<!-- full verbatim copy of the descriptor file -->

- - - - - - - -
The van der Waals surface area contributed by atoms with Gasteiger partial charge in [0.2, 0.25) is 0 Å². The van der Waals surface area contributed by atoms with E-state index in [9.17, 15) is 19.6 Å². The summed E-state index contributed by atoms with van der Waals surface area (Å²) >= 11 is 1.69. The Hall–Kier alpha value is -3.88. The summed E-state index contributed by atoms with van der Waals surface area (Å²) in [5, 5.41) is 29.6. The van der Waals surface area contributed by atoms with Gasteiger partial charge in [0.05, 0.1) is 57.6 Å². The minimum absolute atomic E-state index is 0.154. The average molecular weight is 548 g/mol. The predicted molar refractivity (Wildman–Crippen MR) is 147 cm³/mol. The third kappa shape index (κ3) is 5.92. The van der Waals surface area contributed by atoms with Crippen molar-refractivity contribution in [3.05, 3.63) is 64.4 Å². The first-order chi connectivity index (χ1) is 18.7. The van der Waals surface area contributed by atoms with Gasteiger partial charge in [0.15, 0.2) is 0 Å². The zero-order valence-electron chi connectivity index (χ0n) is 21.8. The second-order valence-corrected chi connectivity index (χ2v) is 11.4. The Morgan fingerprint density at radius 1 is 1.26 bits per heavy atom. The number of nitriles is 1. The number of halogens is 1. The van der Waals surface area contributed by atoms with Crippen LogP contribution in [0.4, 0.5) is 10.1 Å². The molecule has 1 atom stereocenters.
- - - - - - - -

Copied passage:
The van der Waals surface area contributed by atoms with Gasteiger partial charge in [0.2, 0.25) is 0 Å². The van der Waals surface area contributed by atoms with E-state index in [9.17, 15) is 19.6 Å². The summed E-state index contributed by atoms with van der Waals surface area (Å²) >= 11 is 1.69. The Hall–Kier alpha value is -3.88. The summed E-state index contributed by atoms with van der Waals surface area (Å²) in [5, 5.41) is 29.6. The van der Waals surface area contributed by atoms with Gasteiger partial charge in [0.05, 0.1) is 57.6 Å². The minimum absolute atomic E-state index is 0.154. The average molecular weight is 548 g/mol. The predicted molar refractivity (Wildman–Crippen MR) is 147 cm³/mol. The third kappa shape index (κ3) is 5.92. The van der Waals surface area contributed by atoms with Crippen molar-refractivity contribution in [3.05, 3.63) is 64.4 Å². The first-order chi connectivity index (χ1) is 18.7. The van der Waals surface area contributed by atoms with Gasteiger partial charge in [0.15, 0.2) is 0 Å². The zero-order valence-electron chi connectivity index (χ0n) is 21.8. The second-order valence-corrected chi connectivity index (χ2v) is 11.4. The Morgan fingerprint density at radius 1 is 1.26 bits per heavy atom. The number of nitriles is 1. The number of halogens is 1. The van der Waals surface area contributed by atoms with Crippen LogP contribution in [0.4, 0.5) is 10.1 Å². The molecule has 1 atom stereocenters.